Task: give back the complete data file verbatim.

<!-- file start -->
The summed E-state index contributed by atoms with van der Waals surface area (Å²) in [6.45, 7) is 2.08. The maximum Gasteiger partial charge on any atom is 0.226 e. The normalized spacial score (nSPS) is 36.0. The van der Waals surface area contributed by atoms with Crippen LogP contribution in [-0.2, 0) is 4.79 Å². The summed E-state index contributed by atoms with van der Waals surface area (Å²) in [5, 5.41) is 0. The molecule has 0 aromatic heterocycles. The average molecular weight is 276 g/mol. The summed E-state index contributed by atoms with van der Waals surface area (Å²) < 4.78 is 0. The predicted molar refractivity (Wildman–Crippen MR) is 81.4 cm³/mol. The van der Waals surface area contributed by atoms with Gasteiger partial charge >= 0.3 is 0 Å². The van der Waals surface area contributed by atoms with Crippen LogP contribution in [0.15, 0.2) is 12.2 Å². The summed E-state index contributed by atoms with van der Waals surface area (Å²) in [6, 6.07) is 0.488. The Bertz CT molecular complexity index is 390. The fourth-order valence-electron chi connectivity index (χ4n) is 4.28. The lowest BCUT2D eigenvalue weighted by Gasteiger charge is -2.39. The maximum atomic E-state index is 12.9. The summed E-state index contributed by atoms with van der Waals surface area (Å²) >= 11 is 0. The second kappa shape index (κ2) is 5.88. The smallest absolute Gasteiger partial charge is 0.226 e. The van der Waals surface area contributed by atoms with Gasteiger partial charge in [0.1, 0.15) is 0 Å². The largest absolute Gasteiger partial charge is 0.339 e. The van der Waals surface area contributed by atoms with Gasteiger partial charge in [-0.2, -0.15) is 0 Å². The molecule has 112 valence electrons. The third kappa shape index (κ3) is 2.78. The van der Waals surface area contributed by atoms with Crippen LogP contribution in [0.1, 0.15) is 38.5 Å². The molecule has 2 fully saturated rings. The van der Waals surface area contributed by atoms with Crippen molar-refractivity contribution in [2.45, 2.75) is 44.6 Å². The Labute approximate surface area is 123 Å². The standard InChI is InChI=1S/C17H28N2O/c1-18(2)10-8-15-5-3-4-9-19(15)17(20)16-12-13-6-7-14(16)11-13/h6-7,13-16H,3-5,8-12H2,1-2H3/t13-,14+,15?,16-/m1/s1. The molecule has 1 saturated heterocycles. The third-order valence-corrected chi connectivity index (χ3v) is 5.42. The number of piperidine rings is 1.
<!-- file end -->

The summed E-state index contributed by atoms with van der Waals surface area (Å²) in [6.45, 7) is 2.08. The maximum Gasteiger partial charge on any atom is 0.226 e. The normalized spacial score (nSPS) is 36.0. The van der Waals surface area contributed by atoms with Crippen LogP contribution in [-0.2, 0) is 4.79 Å². The summed E-state index contributed by atoms with van der Waals surface area (Å²) in [5, 5.41) is 0. The molecule has 0 aromatic heterocycles. The average molecular weight is 276 g/mol. The summed E-state index contributed by atoms with van der Waals surface area (Å²) < 4.78 is 0. The predicted molar refractivity (Wildman–Crippen MR) is 81.4 cm³/mol. The van der Waals surface area contributed by atoms with Gasteiger partial charge >= 0.3 is 0 Å². The van der Waals surface area contributed by atoms with Crippen LogP contribution in [0.15, 0.2) is 12.2 Å². The summed E-state index contributed by atoms with van der Waals surface area (Å²) in [6, 6.07) is 0.488. The Bertz CT molecular complexity index is 390. The fourth-order valence-electron chi connectivity index (χ4n) is 4.28. The lowest BCUT2D eigenvalue weighted by Gasteiger charge is -2.39. The maximum atomic E-state index is 12.9. The summed E-state index contributed by atoms with van der Waals surface area (Å²) >= 11 is 0. The second kappa shape index (κ2) is 5.88. The smallest absolute Gasteiger partial charge is 0.226 e. The van der Waals surface area contributed by atoms with Gasteiger partial charge in [0.1, 0.15) is 0 Å². The largest absolute Gasteiger partial charge is 0.339 e. The van der Waals surface area contributed by atoms with Gasteiger partial charge in [-0.2, -0.15) is 0 Å². The molecule has 112 valence electrons. The third kappa shape index (κ3) is 2.78. The van der Waals surface area contributed by atoms with Crippen LogP contribution in [0.1, 0.15) is 38.5 Å². The molecule has 2 fully saturated rings. The van der Waals surface area contributed by atoms with Crippen molar-refractivity contribution in [2.45, 2.75) is 44.6 Å². The Labute approximate surface area is 123 Å². The standard InChI is InChI=1S/C17H28N2O/c1-18(2)10-8-15-5-3-4-9-19(15)17(20)16-12-13-6-7-14(16)11-13/h6-7,13-16H,3-5,8-12H2,1-2H3/t13-,14+,15?,16-/m1/s1. The molecule has 1 saturated heterocycles. The third-order valence-corrected chi connectivity index (χ3v) is 5.42. The number of piperidine rings is 1.